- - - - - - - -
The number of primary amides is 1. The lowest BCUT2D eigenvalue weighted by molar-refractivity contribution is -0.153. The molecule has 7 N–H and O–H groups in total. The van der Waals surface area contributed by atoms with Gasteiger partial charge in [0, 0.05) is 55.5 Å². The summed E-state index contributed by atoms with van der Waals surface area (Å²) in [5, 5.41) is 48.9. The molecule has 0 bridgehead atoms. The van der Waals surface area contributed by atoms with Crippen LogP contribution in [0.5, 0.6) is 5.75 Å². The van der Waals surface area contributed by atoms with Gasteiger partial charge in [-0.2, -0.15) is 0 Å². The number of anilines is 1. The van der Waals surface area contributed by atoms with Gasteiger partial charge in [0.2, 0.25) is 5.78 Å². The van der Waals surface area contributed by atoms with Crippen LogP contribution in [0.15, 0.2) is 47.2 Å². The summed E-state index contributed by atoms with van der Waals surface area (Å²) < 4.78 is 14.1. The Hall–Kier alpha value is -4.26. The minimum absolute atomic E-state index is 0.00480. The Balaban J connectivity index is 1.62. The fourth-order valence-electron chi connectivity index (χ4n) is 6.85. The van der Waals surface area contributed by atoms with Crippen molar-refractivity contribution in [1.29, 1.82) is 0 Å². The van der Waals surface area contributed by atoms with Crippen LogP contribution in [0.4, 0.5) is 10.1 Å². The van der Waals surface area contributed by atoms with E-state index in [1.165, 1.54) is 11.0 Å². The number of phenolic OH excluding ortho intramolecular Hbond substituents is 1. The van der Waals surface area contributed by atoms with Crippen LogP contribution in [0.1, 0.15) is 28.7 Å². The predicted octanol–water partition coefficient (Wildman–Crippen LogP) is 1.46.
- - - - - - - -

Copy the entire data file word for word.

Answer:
The number of primary amides is 1. The lowest BCUT2D eigenvalue weighted by molar-refractivity contribution is -0.153. The molecule has 7 N–H and O–H groups in total. The van der Waals surface area contributed by atoms with Gasteiger partial charge in [0, 0.05) is 55.5 Å². The summed E-state index contributed by atoms with van der Waals surface area (Å²) in [5, 5.41) is 48.9. The molecule has 0 bridgehead atoms. The van der Waals surface area contributed by atoms with Crippen LogP contribution in [0.5, 0.6) is 5.75 Å². The van der Waals surface area contributed by atoms with Gasteiger partial charge in [-0.2, -0.15) is 0 Å². The number of anilines is 1. The van der Waals surface area contributed by atoms with Gasteiger partial charge in [0.2, 0.25) is 5.78 Å². The van der Waals surface area contributed by atoms with Crippen LogP contribution in [0.15, 0.2) is 47.2 Å². The summed E-state index contributed by atoms with van der Waals surface area (Å²) < 4.78 is 14.1. The Hall–Kier alpha value is -4.26. The minimum absolute atomic E-state index is 0.00480. The Balaban J connectivity index is 1.62. The fourth-order valence-electron chi connectivity index (χ4n) is 6.85. The van der Waals surface area contributed by atoms with Crippen molar-refractivity contribution in [1.29, 1.82) is 0 Å². The van der Waals surface area contributed by atoms with Crippen LogP contribution in [0.4, 0.5) is 10.1 Å². The van der Waals surface area contributed by atoms with E-state index in [1.165, 1.54) is 11.0 Å². The number of phenolic OH excluding ortho intramolecular Hbond substituents is 1. The van der Waals surface area contributed by atoms with Crippen LogP contribution in [0.1, 0.15) is 28.7 Å². The predicted octanol–water partition coefficient (Wildman–Crippen LogP) is 1.46.